New Delhi: The Supreme Court on Thursday said it is not inclined to create a situation by giving two weeks time to Speaker N.P. Prajapati to decide on the resignations of 16 rebel Congress MLAs from Madhya Pradesh, as this gap period could become a ‘gold mine’ for horse-trading.
A bench headed by Justice D.Y. Chandrachud and comprising Justice Hemant Gupta expressed its unwillingness to facilitate or create any kind of political situation which leads to horse trading in the ongoing political crisis in Madhaya Pradesh.
Senior advocate Abhishek Manu Singhvi appearing for the Speaker of the Madhya Pradesh Assembly contended before the court “please give me two weeks time to decide. Let the rebel MLAs come back to MP, to their homes”.
The apex court observed the Madhya Pradesh political crisis have become a national problem, not peculiar to Congress.
The court emphasized that irrespective of political parties, the Speaker’s do not decide such issues, where MLAs have offered resignation, in a time-bound manner.
Singhvi insisted that the rebel MLAs present themselves before the Speaker in Bhopal and then he would take a decision on their resignation within two weeks.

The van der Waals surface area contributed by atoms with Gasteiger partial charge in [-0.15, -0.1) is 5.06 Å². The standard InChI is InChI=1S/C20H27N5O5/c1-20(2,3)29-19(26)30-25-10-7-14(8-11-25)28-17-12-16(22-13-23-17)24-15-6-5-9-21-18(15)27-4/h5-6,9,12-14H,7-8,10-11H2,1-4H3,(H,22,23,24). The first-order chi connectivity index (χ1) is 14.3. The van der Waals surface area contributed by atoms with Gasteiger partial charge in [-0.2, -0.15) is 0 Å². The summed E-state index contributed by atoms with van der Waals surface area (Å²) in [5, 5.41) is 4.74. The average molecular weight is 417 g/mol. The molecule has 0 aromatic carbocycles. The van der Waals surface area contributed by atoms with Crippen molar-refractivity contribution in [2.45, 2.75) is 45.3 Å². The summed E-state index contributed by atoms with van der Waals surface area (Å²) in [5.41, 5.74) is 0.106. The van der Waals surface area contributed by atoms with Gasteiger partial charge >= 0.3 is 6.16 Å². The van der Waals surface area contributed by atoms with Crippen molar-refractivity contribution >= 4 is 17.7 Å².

The bench proposed that the rebel MLAs could also be asked to present themselves before the Speaker at a neutral venue through video conferencing.
However, this suggestion was opposed by the Speaker’s counsel contending that no direction could be given to him to decide on the resignation in a time-bound manner.
The bench reiterated would the Speaker agree to the court appointing an observer to find out the free will of 16 rebel MLAs on their resignations. And, this process could be easily carried out through a video-conferencing, which would enable the Speaker to take a decision whether to accept or reject resignations within a day.
Speaker’s counsel insisted that even the apex court cannot abrogate his power by asking to take a decision in a time-bound manner.
The bench insisted that delay in taking a decision would eventually lead to horse trading and it does not want such a situation to arise.
The bench queried the Speaker’s counsel on Governor’s powers, and asked whether the House was in session and then if the incumbent government lost majority, under these circumstances, would the Governor have the power to direct the Speaker to hold trust vote on the floor of the House.
The Speaker’s counsel said the Governor cannot decide whether the government has lost majority or not.
Singhvi said: “The Governor has only three powers — to summon, yo prorogue and to dissolve the House.
“Governor cannot decide whether the government has lost majority or not, it is for the House to decide on this issue.”
The hearing was to continue after lunch break.